In her research, Stillion discovered that Oklahoma has 77.2% of the number of students in public education as Wisconsin, yet only allocates 33.4% of its educational budget that Wisconsin does to special education.
"Oklahoma historically has low funding for all aspects of education, especially special education,” she said. “Even adding the extra promised $100 million to the special education budget, that brings Oklahoma's budget to 63% of Wisconsin's."
Wisconsin does not require sex education in schools. The Sexual Information and Education Council of the United States, which focuses on advancing sexual education for social change, reported in a state profile, “Sex education is not currently mandated in Wisconsin, and schools that do teach sex education must stress abstinence. Since Wisconsin schools are not required to provide sex education to students, school districts are left to decide what type of sex education – if any at all – they provide to youth.”
The Wisconsin Department of Public Instruction provides a resource guide for school districts on human growth and development and for the general health education curriculum.
The power of one voice can create positive change
Stillion thinks the most important aspect of the sexual education portion of the initiative is that it "removes the paternalistic approach and instills a more autonomous reality to sexual relationships among those with intellectual and developmental disabilities.
"The move has already led to additional legislation regarding special education. A bill passed to include 'Play to Learn' in elementary special education settings, which was previously not permitted in Oklahoma schools,” Stillion said.
Play to Learn allows educators to adapt a more child-centered, play-based learning environment that allows them to promote activities such as movement, creative expression, exploration and socialization.
“All have been found to be effective and beneficial for young students and students with disabilities,” Stillion explained. “There is another bill in process that will prohibit certain special education students from being separated during lunch, which had previously been allowed."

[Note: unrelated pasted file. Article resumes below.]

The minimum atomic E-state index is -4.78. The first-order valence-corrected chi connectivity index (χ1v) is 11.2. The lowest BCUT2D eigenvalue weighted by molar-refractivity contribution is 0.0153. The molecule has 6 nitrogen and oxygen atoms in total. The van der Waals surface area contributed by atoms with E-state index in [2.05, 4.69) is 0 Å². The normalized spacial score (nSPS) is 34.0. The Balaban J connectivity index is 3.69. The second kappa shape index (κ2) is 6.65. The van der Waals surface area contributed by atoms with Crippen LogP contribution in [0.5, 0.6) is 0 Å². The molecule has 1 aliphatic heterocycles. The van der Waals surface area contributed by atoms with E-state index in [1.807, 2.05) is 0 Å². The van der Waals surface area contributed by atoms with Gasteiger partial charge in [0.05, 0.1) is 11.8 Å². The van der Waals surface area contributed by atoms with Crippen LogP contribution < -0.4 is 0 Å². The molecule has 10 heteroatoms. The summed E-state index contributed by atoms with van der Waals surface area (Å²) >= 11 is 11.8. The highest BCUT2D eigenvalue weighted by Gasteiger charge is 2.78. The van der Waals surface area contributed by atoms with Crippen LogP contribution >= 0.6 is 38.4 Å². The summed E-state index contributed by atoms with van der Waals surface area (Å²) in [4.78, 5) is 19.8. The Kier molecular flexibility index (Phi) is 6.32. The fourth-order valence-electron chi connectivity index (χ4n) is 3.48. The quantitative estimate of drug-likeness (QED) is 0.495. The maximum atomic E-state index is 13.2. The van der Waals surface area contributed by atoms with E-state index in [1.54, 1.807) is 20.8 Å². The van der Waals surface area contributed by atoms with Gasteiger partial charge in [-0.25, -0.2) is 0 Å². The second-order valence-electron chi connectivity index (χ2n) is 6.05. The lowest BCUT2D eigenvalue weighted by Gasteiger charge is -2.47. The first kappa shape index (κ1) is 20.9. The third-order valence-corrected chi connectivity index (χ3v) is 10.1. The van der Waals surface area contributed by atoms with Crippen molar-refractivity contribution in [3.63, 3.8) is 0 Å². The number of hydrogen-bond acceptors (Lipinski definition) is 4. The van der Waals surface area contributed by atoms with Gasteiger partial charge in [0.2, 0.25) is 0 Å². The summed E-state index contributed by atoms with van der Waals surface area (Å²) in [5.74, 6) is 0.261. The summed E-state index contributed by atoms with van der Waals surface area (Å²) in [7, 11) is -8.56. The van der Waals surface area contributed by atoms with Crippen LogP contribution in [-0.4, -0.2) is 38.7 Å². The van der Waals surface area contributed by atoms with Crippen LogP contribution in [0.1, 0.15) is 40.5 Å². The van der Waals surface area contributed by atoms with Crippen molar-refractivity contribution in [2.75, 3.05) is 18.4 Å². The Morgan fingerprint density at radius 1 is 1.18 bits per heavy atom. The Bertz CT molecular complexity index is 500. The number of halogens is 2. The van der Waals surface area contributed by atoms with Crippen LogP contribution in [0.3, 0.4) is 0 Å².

Strohl praised Stillion's commitment to people with disabilities and her desire to learn. "She challenges common knowledge and standard practice, not in defiance, but in pushing everyone to think deeper about what we think we know and accept," Strohl said.
"I love what Jamie was able to do because it shows the power of one voice. Too often, we feel powerless against established protocol, and the powerless feeling leads to inactivity. For Jamie, a sense of powerlessness leads to action," she added.
"Unfortunately, the educational, occupational and social well-being of people with disabilities is often overlooked or isn't given priority," said MSRC Program Director Daniel Kelsey. "Jamie's commitment to make a change is remarkable and is a good reminder that we can make a difference. We just need to speak up. We really are proud of what Jamie has done."
Stillion is scheduled to graduate in spring 2022. She chose UW-Stout because she wanted something different than other professionals in her state.
"I wanted a different philosophy, a different environment and a different view," she said. "I certainly have not been disappointed. Each instructor has been great and is more than willing to share their knowledge and experiences. I would not change my decision for anything."
Having her master's degree will open a world of opportunities for her in the field, Stillion said, noting her focus will always be the clients.
“I enjoy working with clients and helping them achieve their goals and independence," she said. "The MSRC program provides me with a wealth of knowledge and tools to assist clients on their endeavors."